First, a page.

Joseph C. Markfelder
JOSEPH —- I wish I could say you are overstating your case. You are NOT overstating your case. You’re right on the mark.
Compare the ex-Canadian Pacific Budd fleet which seems to finally be deteriorating after all these decades …. to VIA’s Renaissance Fleet that was cast off from Europe.
From the graphic, it appears some of the Business-Class seats are rear-facing.
Will the cars have usable steps for low-level platforms?
Does anyone know how to pronounce “Airo”? This crap is just so Stephan Gardneresque. He and his merry band just couldn’t give this eq, if it ever sees the light of day in efficient, trouble-free revenue service, a name that sounds like passenger train. Oh, and you all ought to read NARP/RPA President, James Mathews, absolutely gush on this eq after touring a mock up in Penn Station NY. I mean it was stomach-churning. On and on he went bragging how the interior appointments were the result, at least in part, to RPA input. Listening to him, all is forgotten. The October 2020 “massacre” of employee layoffs, eq mothballing, and LDs being cut to tri-weekly. The short consists, fares going through the roof, cancellations of PRIIA209 trains for lack of eq and/or crews. Management bonuses in a public agency utterly dependent on state and federal subsidies. I hope he and all all the top folks at RPA and their state affiliates crap in their pants when Gardner again starts reducing LD frequencies account lack of serviceable eq.
these new train sets sure look sleek but I’ll miss the amfleet cars and talgo trains
If no new LD train equipment Amtrak can always just hand down the displaced Amfleet-1s. There might be future congressional demand for more LD trains so where else where does the equipment come from? This smacks of too much NEC emphasis.
I love that Amtrak is ordering new equipment and I think they are on the track here. However, two concerns: 1) Not being able to easily add or remove coaches seems like a bike mistake (especially when you need to swap equipment on different trains and the demand on different corridors is so different – much less flexibility); 2) Are the seats reversible? Being able to go the other direction without turning the train around is great, but not if half the customers have to ride backwards for a 5 hour train ride. Also, I agree with Mike, when is the new equipment for LD trains coming? Amtrak is one more derailment away from having to cancel trains simply due to lack of Superliner equipment – this needs to be ordered yesterday.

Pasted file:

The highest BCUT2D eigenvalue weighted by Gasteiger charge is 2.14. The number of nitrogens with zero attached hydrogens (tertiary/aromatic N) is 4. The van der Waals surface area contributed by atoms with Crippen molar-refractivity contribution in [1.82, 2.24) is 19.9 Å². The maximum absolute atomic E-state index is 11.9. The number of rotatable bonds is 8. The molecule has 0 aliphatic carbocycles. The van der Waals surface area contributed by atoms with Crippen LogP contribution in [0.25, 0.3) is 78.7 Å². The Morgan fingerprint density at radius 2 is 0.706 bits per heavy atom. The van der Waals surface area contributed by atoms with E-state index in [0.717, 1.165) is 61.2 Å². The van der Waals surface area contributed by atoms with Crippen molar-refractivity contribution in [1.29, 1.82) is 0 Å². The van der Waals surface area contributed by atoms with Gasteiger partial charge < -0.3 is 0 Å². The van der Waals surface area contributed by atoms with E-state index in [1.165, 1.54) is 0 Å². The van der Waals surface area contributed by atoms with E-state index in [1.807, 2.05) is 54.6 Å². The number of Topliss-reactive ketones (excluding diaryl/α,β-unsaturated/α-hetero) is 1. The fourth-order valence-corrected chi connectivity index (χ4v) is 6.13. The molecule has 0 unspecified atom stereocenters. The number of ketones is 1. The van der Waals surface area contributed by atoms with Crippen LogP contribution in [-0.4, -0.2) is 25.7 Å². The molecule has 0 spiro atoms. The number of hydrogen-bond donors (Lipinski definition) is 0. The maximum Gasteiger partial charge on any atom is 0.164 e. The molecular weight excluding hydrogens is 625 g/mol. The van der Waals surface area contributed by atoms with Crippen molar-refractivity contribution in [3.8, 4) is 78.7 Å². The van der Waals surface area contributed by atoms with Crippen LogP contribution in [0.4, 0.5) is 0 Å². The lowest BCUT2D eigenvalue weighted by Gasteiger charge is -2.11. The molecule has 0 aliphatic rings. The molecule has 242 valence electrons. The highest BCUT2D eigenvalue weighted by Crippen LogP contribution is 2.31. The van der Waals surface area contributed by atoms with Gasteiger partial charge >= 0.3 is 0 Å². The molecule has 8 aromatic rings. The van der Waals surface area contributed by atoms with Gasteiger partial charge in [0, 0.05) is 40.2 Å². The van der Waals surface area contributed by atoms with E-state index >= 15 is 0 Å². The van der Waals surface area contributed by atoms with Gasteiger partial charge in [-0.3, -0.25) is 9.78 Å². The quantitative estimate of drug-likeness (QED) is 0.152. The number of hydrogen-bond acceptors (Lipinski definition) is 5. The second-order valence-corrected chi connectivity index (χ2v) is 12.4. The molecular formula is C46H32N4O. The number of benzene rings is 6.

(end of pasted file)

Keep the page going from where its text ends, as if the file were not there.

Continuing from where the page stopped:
Pointless Airo? Arrowless Airo?
what about all the acs-64’s
or do they expect they will will be toast
The ACS-64 fleet will be at or near 20-years old by the time all the Airo sets are in service. A few are already on lease to MARC. The LDs will still use conventional electrics north of DC.
Did anyone stop to think that “Airo” sounds like “Aero”, which is how I get around these days instead of Amtrak.
Its close to “Aire”. which in Spanish means “air”. E.g. Buenos Aires.
In Amtrak’s case, until they are built, no “bugs” identified, placed into service and working, hopefully this will not be a lot of “hot air”.
Yet we are told that we won’t see any new long distance equipment until 2030?
Because Gardner and Coscia, the latter given yet another term as Board Chair thanks to behind-the-scenes maneuvering by the great liberal hope, NY Sen. Charles Schumer, do not want to operate the LDs. They will kill them off by a thousand cuts and Congress will never notice until, “What, “my” LD train is gone? But, but, but we told Amtrak…”.
OK. Branding means nothing without reliable, quality service. And, will this Siemens order work any better than the current stuck in roll-out without any success?
I was thinking the same thing. Will the passenger cars get stuck in operations purgatory because Siemens used the wrong piping material in the lavatories and it takes 20 unions approval to get the piping replaced?